Keller and Pascal’s Method

Keller’s attractive Gospel

In an article entitled ‘Pascal’s Method for Presenting the Christian Faith’ posted on Redeemer Report (January 2014)[1] and on The Gospel Coalition website (25 February 2015) [2], Tim Keller explores Pascal’s method for presenting the Christian faith, based on this statement:

Men despise religion. They hate it and are afraid it may be true. The cure for this is first to show that religion is not contrary to reason, but worthy of reverence and respect. Next make it attractive, make good men wish it were true, and then show that it is.

Blaise Pascal (1623-62) Pensée no. 187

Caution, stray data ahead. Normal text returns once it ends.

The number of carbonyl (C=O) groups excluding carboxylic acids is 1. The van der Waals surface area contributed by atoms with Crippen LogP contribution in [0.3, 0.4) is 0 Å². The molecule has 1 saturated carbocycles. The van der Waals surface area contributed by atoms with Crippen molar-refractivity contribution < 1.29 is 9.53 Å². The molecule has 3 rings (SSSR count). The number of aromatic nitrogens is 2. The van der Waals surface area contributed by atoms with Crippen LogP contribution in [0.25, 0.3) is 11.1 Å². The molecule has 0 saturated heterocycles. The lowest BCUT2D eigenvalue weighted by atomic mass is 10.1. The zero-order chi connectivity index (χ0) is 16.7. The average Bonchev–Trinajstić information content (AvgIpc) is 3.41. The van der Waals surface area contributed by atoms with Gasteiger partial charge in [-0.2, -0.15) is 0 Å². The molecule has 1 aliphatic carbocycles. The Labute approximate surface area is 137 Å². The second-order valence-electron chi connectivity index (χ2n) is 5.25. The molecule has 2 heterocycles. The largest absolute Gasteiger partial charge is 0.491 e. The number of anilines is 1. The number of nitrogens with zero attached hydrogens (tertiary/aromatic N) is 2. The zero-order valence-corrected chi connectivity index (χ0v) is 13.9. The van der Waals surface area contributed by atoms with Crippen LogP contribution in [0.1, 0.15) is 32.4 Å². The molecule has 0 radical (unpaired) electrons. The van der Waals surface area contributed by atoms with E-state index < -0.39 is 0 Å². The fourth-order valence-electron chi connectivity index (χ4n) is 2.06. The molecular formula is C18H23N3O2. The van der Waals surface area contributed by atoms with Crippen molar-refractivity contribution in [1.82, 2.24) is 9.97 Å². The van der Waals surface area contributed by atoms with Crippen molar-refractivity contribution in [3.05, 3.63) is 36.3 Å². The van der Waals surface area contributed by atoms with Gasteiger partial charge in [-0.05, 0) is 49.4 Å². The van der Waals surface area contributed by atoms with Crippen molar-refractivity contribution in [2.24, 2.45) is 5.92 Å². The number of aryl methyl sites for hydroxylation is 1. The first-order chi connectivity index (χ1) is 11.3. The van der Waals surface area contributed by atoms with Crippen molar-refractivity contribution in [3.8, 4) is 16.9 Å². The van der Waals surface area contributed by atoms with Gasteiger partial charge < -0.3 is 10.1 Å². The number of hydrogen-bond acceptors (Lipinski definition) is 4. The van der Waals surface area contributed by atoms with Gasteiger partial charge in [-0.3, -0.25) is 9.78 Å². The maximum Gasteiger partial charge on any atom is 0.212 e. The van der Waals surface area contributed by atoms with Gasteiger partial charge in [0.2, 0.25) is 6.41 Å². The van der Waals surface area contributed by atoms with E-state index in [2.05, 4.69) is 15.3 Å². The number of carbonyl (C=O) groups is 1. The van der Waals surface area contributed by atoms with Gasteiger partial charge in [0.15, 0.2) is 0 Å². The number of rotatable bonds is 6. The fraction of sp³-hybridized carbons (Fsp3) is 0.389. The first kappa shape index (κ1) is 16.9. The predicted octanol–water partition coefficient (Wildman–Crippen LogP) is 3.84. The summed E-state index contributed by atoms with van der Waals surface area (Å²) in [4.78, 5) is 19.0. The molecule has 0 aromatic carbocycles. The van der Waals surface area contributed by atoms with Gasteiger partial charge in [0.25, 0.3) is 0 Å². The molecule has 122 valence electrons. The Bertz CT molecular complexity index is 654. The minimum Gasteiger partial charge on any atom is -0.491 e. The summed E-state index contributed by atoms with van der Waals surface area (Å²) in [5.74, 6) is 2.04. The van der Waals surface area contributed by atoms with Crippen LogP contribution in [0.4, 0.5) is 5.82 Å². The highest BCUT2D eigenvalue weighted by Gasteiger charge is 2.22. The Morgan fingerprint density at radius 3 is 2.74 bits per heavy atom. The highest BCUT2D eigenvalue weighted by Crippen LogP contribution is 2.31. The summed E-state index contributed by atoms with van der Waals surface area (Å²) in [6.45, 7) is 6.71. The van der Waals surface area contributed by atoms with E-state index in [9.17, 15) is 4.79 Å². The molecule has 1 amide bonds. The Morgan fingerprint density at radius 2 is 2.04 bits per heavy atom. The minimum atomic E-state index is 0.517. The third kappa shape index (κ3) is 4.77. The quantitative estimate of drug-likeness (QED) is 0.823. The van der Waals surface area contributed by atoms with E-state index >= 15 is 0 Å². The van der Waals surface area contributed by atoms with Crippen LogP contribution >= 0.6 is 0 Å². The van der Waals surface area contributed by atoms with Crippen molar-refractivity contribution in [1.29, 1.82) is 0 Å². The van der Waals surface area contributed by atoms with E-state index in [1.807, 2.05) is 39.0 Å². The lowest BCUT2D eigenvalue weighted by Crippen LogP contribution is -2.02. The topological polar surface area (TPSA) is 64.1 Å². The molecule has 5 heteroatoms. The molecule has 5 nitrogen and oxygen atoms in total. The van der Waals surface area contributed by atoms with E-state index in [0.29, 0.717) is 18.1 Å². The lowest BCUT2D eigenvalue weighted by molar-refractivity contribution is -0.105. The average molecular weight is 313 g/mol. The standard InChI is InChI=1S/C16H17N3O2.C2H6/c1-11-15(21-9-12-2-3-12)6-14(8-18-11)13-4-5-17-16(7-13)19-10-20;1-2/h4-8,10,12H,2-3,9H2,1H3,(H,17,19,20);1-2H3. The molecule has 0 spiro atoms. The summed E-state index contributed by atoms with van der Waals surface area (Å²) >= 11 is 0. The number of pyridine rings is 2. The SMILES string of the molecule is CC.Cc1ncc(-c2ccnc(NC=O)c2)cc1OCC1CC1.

Simple! Keller discusses the psychology underlying Pascal’s strategy for bringing people into the fold. Keller states that ‘no one is neutral. People know instinctively that if Christianity is true they will lose control, and they will not be able to live anyway they wish. So they are rooting for it not to be true, and arepascal more than willing to accept any objections to the faith they hear.’ So winning them over is going to be a challenging task, but if a Christian ‘comes across as well-informed, thoughtful, sensible, open-minded, helpful, and generous, then this breaks stereotypes and commands a begrudging respect’. He goes on to assert, ‘We must know our culture—know its hopes—and then show others that only in Christ will their aspirations ever find fulfilment.’ But Scripture contradicts Keller. The apostle Paul preached the gospel ‘not with words of wisdom, lest the cross of Christ should be made of no effect. For the message of the cross is foolishness to those who are perishing, but to us who are being saved it is the power of God’ (1 Corinthians 1.17-18).